“It was postponed by October. So, maybe we’ll be needing about P17.5 billion and therefore P17.5 [billion] minus what is remaining with the commission.”
“If we have right now P7.5 [billion], then we’ll be needing an additional P10 billion more,” he added.
Garcia said this would be used for additional election paraphernalia, the printing of ballots, registration of more youth and regular voters, and additional honoraria for electoral board members.
Comelec will also propose to Congress that the honoraria for teachers serving as poll workers in next year’s manual elections should be tax-exempt, he said.
“We have to properly compensate their efforts,” Garcia added.
Meanwhile, the special elections in Cavite’s 7th Congressional District to fill the seat vacated by Justice Secretary Jesus Crispin Remulla will be conducted in February 2023, Garcia said Thursday.
Garcia said this special election will be automated to lessen the poll body’s expenses. Comelec will utilize the vote-counting machines (VCM) used in the May 2022 elections.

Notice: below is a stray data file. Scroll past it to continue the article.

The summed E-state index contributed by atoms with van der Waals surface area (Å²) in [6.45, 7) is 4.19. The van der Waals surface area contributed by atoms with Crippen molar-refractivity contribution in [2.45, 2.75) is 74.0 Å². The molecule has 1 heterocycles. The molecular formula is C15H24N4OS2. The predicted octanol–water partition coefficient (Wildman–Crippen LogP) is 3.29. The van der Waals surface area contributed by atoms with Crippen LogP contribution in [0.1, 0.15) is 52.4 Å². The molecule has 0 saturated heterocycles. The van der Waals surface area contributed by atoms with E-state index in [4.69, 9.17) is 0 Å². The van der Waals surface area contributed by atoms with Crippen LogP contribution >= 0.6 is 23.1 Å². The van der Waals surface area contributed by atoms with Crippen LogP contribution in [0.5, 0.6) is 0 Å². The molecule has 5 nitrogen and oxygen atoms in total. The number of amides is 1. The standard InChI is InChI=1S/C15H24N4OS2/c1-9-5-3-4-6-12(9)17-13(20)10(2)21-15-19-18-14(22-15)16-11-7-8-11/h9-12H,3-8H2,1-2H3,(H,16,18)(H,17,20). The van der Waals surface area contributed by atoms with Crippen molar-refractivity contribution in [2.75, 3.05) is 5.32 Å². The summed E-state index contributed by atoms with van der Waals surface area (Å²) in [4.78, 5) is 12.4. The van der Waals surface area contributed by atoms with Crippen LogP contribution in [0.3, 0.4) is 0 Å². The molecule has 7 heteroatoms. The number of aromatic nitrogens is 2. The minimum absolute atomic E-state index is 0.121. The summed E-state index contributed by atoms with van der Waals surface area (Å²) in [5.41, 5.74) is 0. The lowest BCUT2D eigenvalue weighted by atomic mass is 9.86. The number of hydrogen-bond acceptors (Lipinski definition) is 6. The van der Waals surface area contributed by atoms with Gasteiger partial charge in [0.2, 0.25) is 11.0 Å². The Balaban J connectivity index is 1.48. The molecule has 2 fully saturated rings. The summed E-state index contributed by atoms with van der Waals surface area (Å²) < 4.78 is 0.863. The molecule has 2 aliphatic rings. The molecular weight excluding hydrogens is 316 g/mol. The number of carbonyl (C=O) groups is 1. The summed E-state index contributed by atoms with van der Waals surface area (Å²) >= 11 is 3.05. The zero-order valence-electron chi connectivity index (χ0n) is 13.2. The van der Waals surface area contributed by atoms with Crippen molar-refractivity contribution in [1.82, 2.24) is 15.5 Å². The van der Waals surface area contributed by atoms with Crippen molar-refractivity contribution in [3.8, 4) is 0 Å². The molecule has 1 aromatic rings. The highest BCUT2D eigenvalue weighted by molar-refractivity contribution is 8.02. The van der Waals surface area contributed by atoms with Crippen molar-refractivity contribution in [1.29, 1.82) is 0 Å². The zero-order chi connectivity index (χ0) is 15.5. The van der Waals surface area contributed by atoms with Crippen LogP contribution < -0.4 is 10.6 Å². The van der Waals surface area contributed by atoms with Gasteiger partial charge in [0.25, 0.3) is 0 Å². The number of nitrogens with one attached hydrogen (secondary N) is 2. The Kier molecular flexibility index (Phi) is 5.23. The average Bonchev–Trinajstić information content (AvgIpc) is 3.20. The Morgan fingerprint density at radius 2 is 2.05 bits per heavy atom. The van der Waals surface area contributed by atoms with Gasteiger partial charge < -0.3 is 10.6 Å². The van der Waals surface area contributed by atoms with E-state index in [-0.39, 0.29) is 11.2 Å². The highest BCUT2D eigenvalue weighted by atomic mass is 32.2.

“We plan to conduct other activities like the filing of candidacy in December of this year,” he said in a press conference.
Garcia said that if only one aspirant files a certificate of candidacy, he or she will be automatically proclaimed the winner and the special elections will thus not push through, citing the Republic Act 8295 or an act providing for the proclamation of a lone candidate for any elective office in a special election.
“In July, the House of Representatives adopted a resolution calling on the Comelec to conduct a special election in the seventh district of Cavite after Remulla, the elected congressman in the said locality, was appointed Justice secretary.
Garcia added that the Comelec is also eyeing to conduct two more plebiscites before the year ends—one to ratify the conversion of the municipality of Baliwag, Bulacan into a component city; and another to ratify the conversion of the City of San Jose Del Monte into a highly urbanized city.